Within their security divisions, each prefectural level police department and the Tokyo police maintain Kidotai, special riot units. These units were formed after riots at the Imperial Palace in 1952, to respond quickly and effectively to large public disturbances. They are also used in crowd control during festival periods, at times of natural disaster, and to reinforce regular police when necessary. Full-time riot police can also be augmented by regular police trained in riot duties. Currently, there are 10,000 in the whole riot force.
In handling demonstrations and violent disturbances, riot units are deployed en masse, military style. It is common practice for files of riot police to line streets through which demonstrations pass. If demonstrators grow disorderly or deviate from officially sanctioned areas, riot police stand shoulder-to- shoulder, sometimes three and four deep, to push with their hands to control the crowds. Individual action is forbidden. Three-person units sometimes perform reconnaissance duties, but more often operations are carried out by squads of nine to eleven, platoons of twenty-seven to thirty-three, and companies of eighty to one hundred. Front ranks are trained to open to allow passage of special squads to rescue captured police or to engage in tear gas assaults. Each person wears a radio with an earpiece to hear commands given simultaneously to the formation.
The riot police are committed to using disciplined, nonlethal force and carry no firearms. They are trained to take pride in their poise under stress. Demonstrators also are usually restrained. Police brutality is rarely an issue. When excesses occur, the perpetrator is disciplined and sometimes transferred from the force if considered unable to keep his temper.
Extensive experience in quelling violent disorders led to the development of special uniforms and equipment for the riot police units. Riot dress consists of a field-type jacket, which covered several pieces of body armor and includes a corselet hung from the waist, an aluminum plate down the spine, and shoulder pads. Armored gauntlets cover the hands and forearms. Helmets have faceplates and flared padded skirts down the back to protect the neck. In case of violence, the front ranks carry 1.2-meter shields to protect against staves and rocks and hold nets on high poles to catch flying objects. Specially designed equipment includes water cannons, armored vans, and mobile tunnels for protected entry into seized buildings.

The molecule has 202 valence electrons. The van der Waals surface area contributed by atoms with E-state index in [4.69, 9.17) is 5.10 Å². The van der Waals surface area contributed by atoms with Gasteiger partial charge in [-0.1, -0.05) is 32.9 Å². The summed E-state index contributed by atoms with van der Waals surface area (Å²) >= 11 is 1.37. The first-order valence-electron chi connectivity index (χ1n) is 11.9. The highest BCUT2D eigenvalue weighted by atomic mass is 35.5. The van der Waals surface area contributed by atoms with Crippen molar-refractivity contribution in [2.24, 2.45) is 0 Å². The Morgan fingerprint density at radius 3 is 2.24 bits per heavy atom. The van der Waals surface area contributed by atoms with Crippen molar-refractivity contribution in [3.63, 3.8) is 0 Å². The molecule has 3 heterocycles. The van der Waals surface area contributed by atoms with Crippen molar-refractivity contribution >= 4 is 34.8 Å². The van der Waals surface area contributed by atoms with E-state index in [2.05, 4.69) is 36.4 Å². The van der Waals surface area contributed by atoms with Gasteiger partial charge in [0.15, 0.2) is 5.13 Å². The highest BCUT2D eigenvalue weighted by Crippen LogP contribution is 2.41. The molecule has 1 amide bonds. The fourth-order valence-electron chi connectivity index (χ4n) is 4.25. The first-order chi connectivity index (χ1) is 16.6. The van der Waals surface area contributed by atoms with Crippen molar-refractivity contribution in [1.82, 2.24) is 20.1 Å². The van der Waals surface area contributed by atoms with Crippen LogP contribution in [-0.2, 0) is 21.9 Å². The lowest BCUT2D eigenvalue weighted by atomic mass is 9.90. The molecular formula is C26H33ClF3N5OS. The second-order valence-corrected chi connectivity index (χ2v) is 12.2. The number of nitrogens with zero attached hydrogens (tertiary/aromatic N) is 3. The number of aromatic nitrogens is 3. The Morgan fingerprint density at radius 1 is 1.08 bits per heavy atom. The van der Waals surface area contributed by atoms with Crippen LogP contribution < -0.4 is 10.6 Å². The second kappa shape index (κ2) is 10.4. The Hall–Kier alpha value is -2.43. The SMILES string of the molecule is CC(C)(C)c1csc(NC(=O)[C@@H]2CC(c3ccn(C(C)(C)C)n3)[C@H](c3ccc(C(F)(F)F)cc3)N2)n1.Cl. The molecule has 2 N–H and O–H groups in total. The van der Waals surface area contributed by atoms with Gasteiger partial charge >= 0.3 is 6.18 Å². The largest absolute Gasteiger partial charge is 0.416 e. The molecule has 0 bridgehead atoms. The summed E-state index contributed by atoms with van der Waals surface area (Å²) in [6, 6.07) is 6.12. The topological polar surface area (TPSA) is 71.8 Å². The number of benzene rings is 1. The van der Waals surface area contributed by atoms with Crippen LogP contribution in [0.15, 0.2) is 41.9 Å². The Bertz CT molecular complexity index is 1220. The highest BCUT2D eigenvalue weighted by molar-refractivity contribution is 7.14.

Because riot police duties require special group action, units are maintained in virtually self-sufficient compounds and trained to work as a coordinated force. The overwhelming majority of officers are bachelors who live in dormitories within riot police compounds. Training is constant and focuses on physical conditioning, mock battles, and tactical problems. A military atmosphere prevails—dress codes, behavior standards, and rank differentiations are more strictly adhered to than in the regular police. Esprit de corps is inculcated with regular ceremonies and institutionalization of rituals such as applauding personnel dispatched to or returning from assignments and formally welcoming senior officers to the mess hall at all meals.
Riot duty is not popular because it entails special sacrifices and much boredom in between irregularly spaced actions. Although many police are assigned riot duty, only a few are volunteers. For many personnel, riot duty serves as a stepping stone because of its reputation and the opportunities it presents to study for the advanced police examinations necessary for promotion. Because riot duties demands physical fitness—the armored uniform weighed 6.6 kilograms—most personnel are young, often serving in the units after an initial assignment in a koban.
In addition to regular police officers, there are several thousand officials attached to various agencies who perform special duties relating to public safety. They are responsible for such matters as railroad security, forest preservation, narcotics control, fishery inspection, and enforcement of regulations on maritime, labor, and mine safety.
The largest and most important of these ministry-supervised public safety agencies is the Japan Coast Guard, an external agency of the Ministry of Land, Infrastructure and Transport that deals with crime in coastal waters and maintains facilities for safeguarding navigation. The agency operates a fleet of patrol and rescue craft in addition to a few aircraft used primarily for anti-smuggling patrols and rescue activities. In 1990 there were 2,846 incidents in and on the waters. In those incidents, 1,479 people drowned or were lost and 1,347 people were rescued.
There are other agencies having limited public safety functions. These agencies include the Labor Standards Inspection Office of the Ministry of Labor, railroad police of Japan Railways Group, immigration agents of the Ministry of Justice, postal inspectors of the Ministry of Posts and Telecommunications, and revenue inspectors in the Ministry of Finance.
A small intelligence agency, the Public Security Intelligence Agency of the Ministry of Justice, handles national security matters both inside and outside the country. Its activities are not generally known to the public.